Sustainable tourism - social enterprise
Our vision has been to run a sustainable tourism business that allows everyone who is involved in providing a holiday to share in the economic benefits.
We know that at a local level tourism can really improve people's lives so we work closely with local people and help them develop a holiday that is well run and provides a high quality experience for our visitors.
A key strategy of ours is to promote the idea of social enterprises in the areas where we work and to develop local social entrepreneurs with the revenue and potential of tourism. We do this by building a long term trust with our partners and investing in a way which reflects the culture of the place and needs of the community. We provide clients and help develop products, and ensure the local company becomes a DMC (destination management company) for other tour operators who are bringing tourists.
When the company began in the early 1990s the name was supposed to describe the alternative model for a travel company, although now it is much more mainstream. The 'alternative' idea for sharing the spoils of tourism and helping create long term sustainable benefits came about because of Gavin's own personal experiences and friendships made during many years of travelling and climbing around the world.
As long as the main tenets of equitable salaries (based on a proper measurement of the cost of living in that country) are upheld and their price is not just determined by what is cheapest, then we will continue to support the local company with training, resources and mentoring.
We firmly believe that local operators should be able to compete equitably, and without having to adopt the lowest price just to get the business. Holiday makers want quality and value for their holiday, and tourism will only be sustainable in developing countries when the tourist dollar is allowed to properly fill the pockets of every one in the supply chain.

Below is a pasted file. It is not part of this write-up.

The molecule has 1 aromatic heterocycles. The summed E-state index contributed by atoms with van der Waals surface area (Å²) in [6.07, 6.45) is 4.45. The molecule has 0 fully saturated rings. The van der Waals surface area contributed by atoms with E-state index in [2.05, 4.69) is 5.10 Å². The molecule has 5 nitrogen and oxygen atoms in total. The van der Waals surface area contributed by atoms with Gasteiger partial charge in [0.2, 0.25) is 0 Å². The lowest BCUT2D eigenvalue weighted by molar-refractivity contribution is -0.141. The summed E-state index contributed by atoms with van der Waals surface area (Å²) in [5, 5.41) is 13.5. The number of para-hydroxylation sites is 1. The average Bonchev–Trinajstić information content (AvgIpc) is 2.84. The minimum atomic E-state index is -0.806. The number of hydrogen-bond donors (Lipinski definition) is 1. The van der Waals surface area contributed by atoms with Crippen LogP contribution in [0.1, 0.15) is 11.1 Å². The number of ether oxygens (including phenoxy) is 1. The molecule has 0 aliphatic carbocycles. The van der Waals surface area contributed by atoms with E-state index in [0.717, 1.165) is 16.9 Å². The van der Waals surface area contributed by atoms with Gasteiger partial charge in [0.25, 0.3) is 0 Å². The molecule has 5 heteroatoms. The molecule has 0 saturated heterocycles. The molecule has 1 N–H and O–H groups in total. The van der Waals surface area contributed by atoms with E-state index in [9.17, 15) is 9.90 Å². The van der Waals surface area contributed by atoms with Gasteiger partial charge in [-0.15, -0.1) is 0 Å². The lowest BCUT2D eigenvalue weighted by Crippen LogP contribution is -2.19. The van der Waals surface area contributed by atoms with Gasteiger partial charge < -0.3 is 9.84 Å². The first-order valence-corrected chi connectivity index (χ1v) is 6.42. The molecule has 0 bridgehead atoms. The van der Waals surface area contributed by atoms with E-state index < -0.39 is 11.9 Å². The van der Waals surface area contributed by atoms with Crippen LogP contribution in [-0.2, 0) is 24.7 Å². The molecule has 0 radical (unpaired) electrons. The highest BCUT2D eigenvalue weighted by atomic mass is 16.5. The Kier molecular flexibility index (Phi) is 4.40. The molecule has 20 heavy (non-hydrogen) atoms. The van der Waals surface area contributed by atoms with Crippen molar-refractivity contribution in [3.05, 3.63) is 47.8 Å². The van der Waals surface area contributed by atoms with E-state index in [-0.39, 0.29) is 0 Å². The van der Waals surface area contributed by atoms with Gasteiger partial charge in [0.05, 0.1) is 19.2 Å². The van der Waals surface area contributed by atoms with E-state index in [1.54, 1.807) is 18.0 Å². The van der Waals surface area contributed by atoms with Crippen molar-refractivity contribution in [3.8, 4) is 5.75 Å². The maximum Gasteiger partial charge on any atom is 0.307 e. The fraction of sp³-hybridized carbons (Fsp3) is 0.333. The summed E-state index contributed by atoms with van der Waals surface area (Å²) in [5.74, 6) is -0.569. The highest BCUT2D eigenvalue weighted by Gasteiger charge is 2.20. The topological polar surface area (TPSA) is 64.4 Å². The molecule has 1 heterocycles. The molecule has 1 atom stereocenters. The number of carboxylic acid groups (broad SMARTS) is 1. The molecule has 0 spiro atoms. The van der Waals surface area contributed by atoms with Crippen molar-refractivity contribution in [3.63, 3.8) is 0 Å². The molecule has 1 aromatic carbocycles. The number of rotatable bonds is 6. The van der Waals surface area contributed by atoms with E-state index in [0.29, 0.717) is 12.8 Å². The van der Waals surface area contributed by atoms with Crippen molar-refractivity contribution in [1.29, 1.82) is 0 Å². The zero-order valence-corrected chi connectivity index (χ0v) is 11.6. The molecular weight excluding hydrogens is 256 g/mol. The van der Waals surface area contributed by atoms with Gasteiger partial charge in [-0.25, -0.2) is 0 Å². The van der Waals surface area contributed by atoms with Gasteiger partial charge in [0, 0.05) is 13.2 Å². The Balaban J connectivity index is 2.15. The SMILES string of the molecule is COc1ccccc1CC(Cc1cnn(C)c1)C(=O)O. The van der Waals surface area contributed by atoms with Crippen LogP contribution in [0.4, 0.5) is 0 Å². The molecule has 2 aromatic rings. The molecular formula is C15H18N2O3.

Sustainable tourism as social enterprise
All of the companies are run as profit-making ventures but their character is more of a social enterprise. Where possible we try to ensure that every holiday has an identifiable local benefit, and this is connected to Moving Mountains which is a non-profit that Gavin set up to manage many community projects and developmental programmes and complement the revenue that the company was bringing.
The non-profit organisation 'MM' provides capital investment into infrastructure and facilities like electricity, machinery and buildings; the company 'AA' then generates revenue from tourism for the local stakeholders to get an income and build on the business opportunity. Nepal is a great example, this article from scholar Dr Jonathon Day explains why.
We emphatically endeavour to be a socially conscious tour operator, creating long term benefits in social value from our holidays for our local partners and owners. We think of this as 'value' and 'quality' in a holiday, as much as we aim for high standards in guiding and management.